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For certain legally complex or time-consuming disputes or problems, there is no doubt that a lawyer is necessary. For example, if you want a will prepared, or a more complex business deal handled, you will need to hire a lawyer. And, if a court case is involved (other than a simple, routine matter), you'll almost always need a lawyer.
When deciding whether to hire an attorney, consider the following:
Unlike more complex transactions, some transactions can be handled without a lawyer. For instance, a living will can often be prepared with the help of organizations such as the American Association of Retired Persons (AARP). Non-profits that deal with retired and elderly persons may also be able to provide you with the necessary paperwork to create a living will in your state, as well as additional information and/or assistance in completing the form properly.
Many disputes can be resolved by writing letters or negotiating with the other party on your own, or by using arbitration or mediation. Legal self-help manuals and seminars can provide you with the tools to handle a portion of, or the entire, dispute.
Negotiating on your own. Negotiating on your own behalf is often the best way to solve minor disputes. Visit your local library or search online for resources that explain the best way to negotiate a dispute.
Mediation or arbitration. Dispute resolution centers have been established in every state. Most specialize in helping to resolve problems in the areas of consumer complaints, landlord/tenant disputes, and disagreements between neighbors or family members.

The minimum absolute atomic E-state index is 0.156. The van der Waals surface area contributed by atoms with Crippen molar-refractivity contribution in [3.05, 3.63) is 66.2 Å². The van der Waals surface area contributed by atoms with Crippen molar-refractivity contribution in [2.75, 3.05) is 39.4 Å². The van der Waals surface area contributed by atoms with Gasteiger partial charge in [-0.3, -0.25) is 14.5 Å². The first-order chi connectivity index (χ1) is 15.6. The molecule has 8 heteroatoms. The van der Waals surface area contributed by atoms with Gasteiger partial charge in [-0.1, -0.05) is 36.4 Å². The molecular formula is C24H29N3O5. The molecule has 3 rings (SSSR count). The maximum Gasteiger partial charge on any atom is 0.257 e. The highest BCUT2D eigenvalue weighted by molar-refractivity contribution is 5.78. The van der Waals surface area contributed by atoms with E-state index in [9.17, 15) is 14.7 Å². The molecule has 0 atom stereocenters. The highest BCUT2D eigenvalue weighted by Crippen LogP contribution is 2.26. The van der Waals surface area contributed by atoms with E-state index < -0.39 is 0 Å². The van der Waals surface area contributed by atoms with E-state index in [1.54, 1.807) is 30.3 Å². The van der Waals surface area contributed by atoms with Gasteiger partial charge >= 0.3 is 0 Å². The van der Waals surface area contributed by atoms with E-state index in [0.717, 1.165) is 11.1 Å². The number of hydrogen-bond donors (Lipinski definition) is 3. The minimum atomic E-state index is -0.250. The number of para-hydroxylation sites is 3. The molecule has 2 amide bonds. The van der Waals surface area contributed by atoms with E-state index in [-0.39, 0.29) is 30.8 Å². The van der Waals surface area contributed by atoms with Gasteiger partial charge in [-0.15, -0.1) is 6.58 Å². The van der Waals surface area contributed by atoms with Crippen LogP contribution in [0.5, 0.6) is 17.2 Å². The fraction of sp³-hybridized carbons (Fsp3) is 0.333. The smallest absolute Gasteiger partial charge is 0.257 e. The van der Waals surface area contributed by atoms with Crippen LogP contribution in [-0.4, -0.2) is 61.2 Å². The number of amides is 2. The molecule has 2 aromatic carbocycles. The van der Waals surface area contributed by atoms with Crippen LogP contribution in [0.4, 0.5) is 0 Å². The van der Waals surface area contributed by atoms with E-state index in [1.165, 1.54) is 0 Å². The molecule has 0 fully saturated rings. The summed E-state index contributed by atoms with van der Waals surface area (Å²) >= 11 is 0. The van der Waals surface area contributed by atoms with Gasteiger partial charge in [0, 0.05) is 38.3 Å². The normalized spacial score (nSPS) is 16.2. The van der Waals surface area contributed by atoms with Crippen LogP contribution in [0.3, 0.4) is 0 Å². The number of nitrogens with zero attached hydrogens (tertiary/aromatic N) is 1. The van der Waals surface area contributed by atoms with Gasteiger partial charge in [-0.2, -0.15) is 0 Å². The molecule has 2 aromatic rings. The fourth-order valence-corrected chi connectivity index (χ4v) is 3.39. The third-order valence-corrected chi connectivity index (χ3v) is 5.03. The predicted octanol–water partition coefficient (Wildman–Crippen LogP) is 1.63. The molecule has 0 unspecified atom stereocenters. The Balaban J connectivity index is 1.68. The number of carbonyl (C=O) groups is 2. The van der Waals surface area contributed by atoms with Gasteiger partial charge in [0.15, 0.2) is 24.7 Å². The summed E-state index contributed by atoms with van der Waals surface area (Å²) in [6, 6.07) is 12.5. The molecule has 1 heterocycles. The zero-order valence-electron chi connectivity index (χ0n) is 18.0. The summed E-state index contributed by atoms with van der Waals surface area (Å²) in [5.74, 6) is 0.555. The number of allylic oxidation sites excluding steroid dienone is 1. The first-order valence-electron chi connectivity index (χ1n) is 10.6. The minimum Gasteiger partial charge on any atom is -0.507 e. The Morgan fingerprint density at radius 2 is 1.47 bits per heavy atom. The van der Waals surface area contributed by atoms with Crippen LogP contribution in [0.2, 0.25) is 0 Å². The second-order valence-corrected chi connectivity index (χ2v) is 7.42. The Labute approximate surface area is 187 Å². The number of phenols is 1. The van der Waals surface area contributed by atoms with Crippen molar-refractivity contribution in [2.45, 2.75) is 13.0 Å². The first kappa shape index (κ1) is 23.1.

During the mediation process, a neutral person assists the two sides in discussing their differences and helps them possibly reach an agreement. In an arbitration setting, the neutral third party conducts a more formal process and makes a decision (usually written) after listening to both sides.
If both parties agree to it, using a dispute resolution center or a private mediation center is a lower-cost alternative to bringing a lawsuit to court or hiring an attorney to represent you during a negotiation process.
Small claims court. Small claims court may be appropriate if you have a monetary claim for damages within the limits set by your state (usually $1,000 to $5,000). These courts are more informal and involve less paperwork than regular courts. If you file in small claims court, be prepared to act as your own attorney, gathering necessary evidence, researching the law, and presenting your story in court.
The first step is to compile a list of names. Ask relatives, friends, clergy, social workers, or your doctor for recommendations. State bar associations usually have lawyer referral lists organized by specialty. Martindale-Hubbell also has a comprehensive lawyer referral service. For specific groups such as persons with disabilities, older persons, or victims of domestic violence consult a community lawyer referral services. The court and your banker may also be good referral sources. Finally, don't forget the yellow pages of the telephone book, which often lists lawyers according to their specialties.
After developing a list of potential lawyers, interview them initially by telephone to narrow down the list and then arrange face-to-face interviews.
Before committing yourself to a consultation, ask potential candidates the following questions:
Follow up your phone calls by scheduling interviews with at least two of the attorneys. Don't feel embarrassed about selecting only the best candidates or canceling appointments with some of the attorneys after you complete your initial phone calls.